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Food and witches to burn

A few hundred years ago, in the depths of the Little Ice Age, crops failed and people starved. Cool summers slowed growth, growing seasons were generally short, and low soil temperatures kept everything wet, possibly promoting the growth of hallucinogenic ergot molds on small grains such as wheat. 

In this miasmatic world, medieval authorities determined that witches were the cause of the bad weather. So they burned them.

{mosads}You can question the logic.  But is it any less goofy that – again because of the climate – burning food to make our cars run worse and use more gas?

That’s what 100 percent ethyl alcohol made from corn, also known as ethanol, does.  It has less energy than pure gas, so cars lose a mile or two per gallon burning the stuff.  Hybrid cars that skimp on gas can lose much more because they tend to be underpowered to begin with.  Burning 10 percent ethanol fuel, drivers have to mash the throttle to simply get them up to speed.

Ethanol consumes a lot of corn. The current Environmental Protection Agency “mandates” result in 44 percent – or nearly half of the corn that we use domestically – being diverted from food and feed to ethanol.

Ethanol does about as much for the climate of today as burning witches did about the Little Ice Age.  A raft of recent science shows that it actually produces more carbon dioxide emissions in its life cycle than does burning pure gas. 

Opposition to ethanol is wide and deep.  The respected pollster Celinda Lake finds that 56 percent of self-identified Republicans and a plurality of Democrats and Independents don’t like it.  That’s why organizations ranging from the American Fuel & Petrochemical Manufacturers to the Union of Concerned Scientists and Friends of the Earth have all come out swinging against corn-based ethanol mandates.

So should anyone who cares about the world’s poor.  Sure, here in the USA, most of us spend only a tiny portion of our income on food.  In the underdeveloped world, the percent of income that just goes to food subsistence can run up to 80 percent.

What we are doing has to raise food prices.  We are the OPEC of corn, producing nearly 40 percent of the globe’s supply.  We are therefore burning up approximately 18 percent of the world’s corn.  Because of subsidies paid to ethanol producers, they can afford to pay top dollar to U.S. farmers, increasing the amount of land diverted from pasture or other crops, usually soybeans.  That means other countries grow more beans, crowding out their corn land and further restricting the supply.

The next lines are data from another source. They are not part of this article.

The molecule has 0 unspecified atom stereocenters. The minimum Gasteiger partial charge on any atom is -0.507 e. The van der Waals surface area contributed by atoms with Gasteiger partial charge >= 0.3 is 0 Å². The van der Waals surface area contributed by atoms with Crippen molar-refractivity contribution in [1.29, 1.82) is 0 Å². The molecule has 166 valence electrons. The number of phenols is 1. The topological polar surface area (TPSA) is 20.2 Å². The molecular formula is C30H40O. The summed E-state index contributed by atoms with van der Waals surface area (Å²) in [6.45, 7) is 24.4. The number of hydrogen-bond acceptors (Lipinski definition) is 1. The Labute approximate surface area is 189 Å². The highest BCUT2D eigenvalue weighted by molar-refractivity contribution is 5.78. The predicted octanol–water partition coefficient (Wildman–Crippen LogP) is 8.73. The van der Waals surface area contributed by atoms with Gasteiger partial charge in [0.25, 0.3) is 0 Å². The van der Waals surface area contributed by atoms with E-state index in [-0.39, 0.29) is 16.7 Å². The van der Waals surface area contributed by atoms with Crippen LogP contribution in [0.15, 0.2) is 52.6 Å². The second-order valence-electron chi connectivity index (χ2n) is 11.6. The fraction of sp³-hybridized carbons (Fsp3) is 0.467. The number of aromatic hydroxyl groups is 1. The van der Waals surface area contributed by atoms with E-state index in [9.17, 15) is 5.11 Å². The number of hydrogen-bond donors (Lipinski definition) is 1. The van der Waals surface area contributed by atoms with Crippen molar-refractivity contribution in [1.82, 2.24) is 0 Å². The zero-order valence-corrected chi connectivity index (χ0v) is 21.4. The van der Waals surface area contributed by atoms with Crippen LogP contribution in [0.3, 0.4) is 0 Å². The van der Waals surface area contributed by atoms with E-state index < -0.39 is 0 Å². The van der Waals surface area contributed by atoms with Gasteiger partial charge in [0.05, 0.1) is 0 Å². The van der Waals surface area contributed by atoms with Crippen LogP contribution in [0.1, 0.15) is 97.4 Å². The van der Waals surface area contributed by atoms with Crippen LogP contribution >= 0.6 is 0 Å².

It’s generally so lucrative to grow corn now that farmers plant from fencerow to fencerow. This wipes out the unplowed edges of fields that trap excess fertilizer before it can wash into the creek that eventually flows into the Gulf of Mexico, leaving a “dead zone” of overnutrified water for 6,500 square miles around the mouth of the Mississippi.  In the East, ethanol contributes to the degradation of Chesapeake Bay, further imperiling its crab and oyster populations.

To reiterate: the ethanol mandate comes from the United States Environmental Protection Agency.  Earlier this month, the (Republican) Senate Banking Committee turned down a bill to stop it by a 15-7 margin.

The silliness is boggling. In 2011, Stanford scientists calculated that global warming has reduced global crop yields by one or two percent. (For context, please note that global food production has doubled in the last 30 years). What this means is we are burning up more food than global warming takes away.

Sensible people would say that it is right to stop nonsense, but the farm lobby is powerful, and corn-fed Iowa – the ethanol capitol of America – will reject any politician who dares utter a word against its Washington welfare.

There is literally nothing good coming out of our ethanol binge.  We are increasing world hunger, contributing more greenhouse gases, and – possibly most important of all – making our cars run yucky. There’s no good argument for corn ethanol.  It’s witchcraft.

Michaels is director of the Center for the Study of Science at the Cato Institute.


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